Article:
We met some of the young athletes using the facility and saw how the Centre is benefiting the community. It is the first in a series of multi-sport facilities scheduled to be built in developing countries as part of the IOC’s Sport for Hope programme. In Zambia, Dr. Rogge and I also visited a UNICEF project offering education and health services to street children and youth that is supported by International Inspiration, the official international sports legacy programme of the London 2012 Olympic and Paralympic Games.
It is yet another example of the partnership and synergy between the IOC and the United Nations, and of the power of sport for peace and development. These two projects in Zambia go far beyond promoting excellence in sport. They provide a community resource for educating young people about healthy, positive lifestyles — literacy, life skills, gender empowerment. I commend the Olympic Movement for the work it is doing around the world on behalf of young people. Empowering young people is a top priority for me and for the United Nations.
That is why I appointed the UN’s first-ever Envoy on Youth, Ahmad Alhindawi of Jordan. It is also why my Special Adviser, Mr. [Wilfried] Lemke, and the Office on Sport for Development and Peace, created the Youth Leadership Programme with the support of the IOC and numerous national sports federations.
Another area where sport can and must play a significant role is gender empowerment. At this year’s Commission on the Status of Women, UN-Women [United Nations Entity for Gender Equality and the Empowerment of Women] and the United Nations Educational, Scientific and Cultural Organization (UNESCO) both highlighted sport as an important tool to address gender-based violence. This is a global pandemic that must be stopped. We can only stop it by changing attitudes, especially among men and boys. That is why I launched my “UNiTE to End Violence against Women” campaign in 2008, and it is why I have created a network of men leaders. Sports personalities are role models. The young listen to them. They have a responsibility to set an example.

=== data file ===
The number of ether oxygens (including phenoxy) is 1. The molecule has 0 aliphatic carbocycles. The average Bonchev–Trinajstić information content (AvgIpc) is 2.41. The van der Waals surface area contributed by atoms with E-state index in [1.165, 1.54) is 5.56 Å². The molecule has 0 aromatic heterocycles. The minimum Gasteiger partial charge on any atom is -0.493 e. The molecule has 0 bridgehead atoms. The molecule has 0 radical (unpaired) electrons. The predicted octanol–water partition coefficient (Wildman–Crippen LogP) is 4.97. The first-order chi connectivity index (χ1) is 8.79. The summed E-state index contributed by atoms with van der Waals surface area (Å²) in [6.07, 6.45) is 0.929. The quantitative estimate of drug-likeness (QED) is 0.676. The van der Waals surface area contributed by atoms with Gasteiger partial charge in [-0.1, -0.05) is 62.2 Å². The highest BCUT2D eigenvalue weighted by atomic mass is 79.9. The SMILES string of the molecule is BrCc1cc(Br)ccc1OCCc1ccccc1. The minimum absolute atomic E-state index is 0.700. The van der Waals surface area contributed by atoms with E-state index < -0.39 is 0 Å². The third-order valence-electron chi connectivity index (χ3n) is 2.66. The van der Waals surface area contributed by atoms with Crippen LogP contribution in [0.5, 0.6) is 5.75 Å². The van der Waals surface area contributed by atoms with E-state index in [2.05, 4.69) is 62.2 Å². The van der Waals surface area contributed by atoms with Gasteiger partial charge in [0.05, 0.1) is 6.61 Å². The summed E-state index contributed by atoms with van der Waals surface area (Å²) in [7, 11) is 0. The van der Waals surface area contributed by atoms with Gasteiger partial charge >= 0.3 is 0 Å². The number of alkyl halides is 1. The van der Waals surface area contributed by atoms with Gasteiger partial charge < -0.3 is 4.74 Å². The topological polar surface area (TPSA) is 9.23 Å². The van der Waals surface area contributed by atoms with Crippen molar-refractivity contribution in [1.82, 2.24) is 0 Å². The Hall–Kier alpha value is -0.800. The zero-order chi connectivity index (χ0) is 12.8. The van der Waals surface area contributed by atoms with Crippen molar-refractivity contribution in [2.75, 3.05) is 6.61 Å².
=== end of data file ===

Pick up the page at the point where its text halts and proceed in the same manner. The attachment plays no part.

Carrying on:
That means standing against violence against women and girls. It means rejecting racism, which is why, this year, the United Nations is commemorating the International Day for the Elimination of Racial Discrimination by highlighting the issue of racism in sport. And it means speaking out when lesbians, gays, bisexuals and transgender people are discriminated against. Nobody should be intimidated or harmed because of how they look or who they love. Some sports and sportsmen and women have embraced these values, others have not.
Let us work to make our sports heroes the leaders we need them to be. Let us work to make our sports events advertisements for the principles of peace, dignity, equality, justice and fairness.
I commend the Olympic Movement especially for its work on behalf of people with disabilities. The London Paralympic Games inspired millions around the world. The International Paralympic Committee has done excellent work over years to break down negative stereotypes and build positive attitudes. It is important that we work to build societies where all people, no matter their disability, can enjoy the right to play sports — and live their lives — in safe, inclusive environments. Finally, let me also thank the IOC for supporting the UN’s own Interagency Games. I am happy to see more Governments using sport and physical activity as a tool for social and economic development.
The United Nations stands ready to partner with organizations such as the IOC to promote sport for all, regardless of health or wealth, colour or creed. Let us use this Forum to share experiences and best practices. By working as a team, we can use the power of sport to build the peaceful, prosperous future we want.
Source: United Nations SpeechRelated Articles